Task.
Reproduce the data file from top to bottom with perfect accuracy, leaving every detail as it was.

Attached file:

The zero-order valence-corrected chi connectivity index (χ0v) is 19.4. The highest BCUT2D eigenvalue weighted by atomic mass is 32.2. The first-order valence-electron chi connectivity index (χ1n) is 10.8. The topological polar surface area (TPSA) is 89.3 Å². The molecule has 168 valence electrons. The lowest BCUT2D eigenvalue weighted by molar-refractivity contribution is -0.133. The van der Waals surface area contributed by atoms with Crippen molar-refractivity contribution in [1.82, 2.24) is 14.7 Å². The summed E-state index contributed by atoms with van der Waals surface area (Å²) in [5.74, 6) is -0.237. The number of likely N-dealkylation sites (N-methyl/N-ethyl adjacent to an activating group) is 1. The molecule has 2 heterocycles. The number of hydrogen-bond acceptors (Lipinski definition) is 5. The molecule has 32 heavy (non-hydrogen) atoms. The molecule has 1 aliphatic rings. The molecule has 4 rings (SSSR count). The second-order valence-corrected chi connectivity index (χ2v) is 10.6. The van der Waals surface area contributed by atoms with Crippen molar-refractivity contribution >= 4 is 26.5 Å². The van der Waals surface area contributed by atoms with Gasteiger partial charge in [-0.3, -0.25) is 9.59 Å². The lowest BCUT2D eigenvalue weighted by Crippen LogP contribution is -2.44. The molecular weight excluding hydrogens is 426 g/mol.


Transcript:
The zero-order valence-corrected chi connectivity index (χ0v) is 19.4. The highest BCUT2D eigenvalue weighted by atomic mass is 32.2. The first-order valence-electron chi connectivity index (χ1n) is 10.8. The topological polar surface area (TPSA) is 89.3 Å². The molecule has 168 valence electrons. The lowest BCUT2D eigenvalue weighted by molar-refractivity contribution is -0.133. The van der Waals surface area contributed by atoms with Crippen molar-refractivity contribution in [1.82, 2.24) is 14.7 Å². The summed E-state index contributed by atoms with van der Waals surface area (Å²) in [5.74, 6) is -0.237. The number of likely N-dealkylation sites (N-methyl/N-ethyl adjacent to an activating group) is 1. The molecule has 2 heterocycles. The number of hydrogen-bond acceptors (Lipinski definition) is 5. The molecule has 32 heavy (non-hydrogen) atoms. The molecule has 1 aliphatic rings. The molecule has 4 rings (SSSR count). The second-order valence-corrected chi connectivity index (χ2v) is 10.6. The van der Waals surface area contributed by atoms with Crippen molar-refractivity contribution >= 4 is 26.5 Å². The van der Waals surface area contributed by atoms with Gasteiger partial charge in [-0.3, -0.25) is 9.59 Å². The lowest BCUT2D eigenvalue weighted by Crippen LogP contribution is -2.44. The molecular weight excluding hydrogens is 426 g/mol.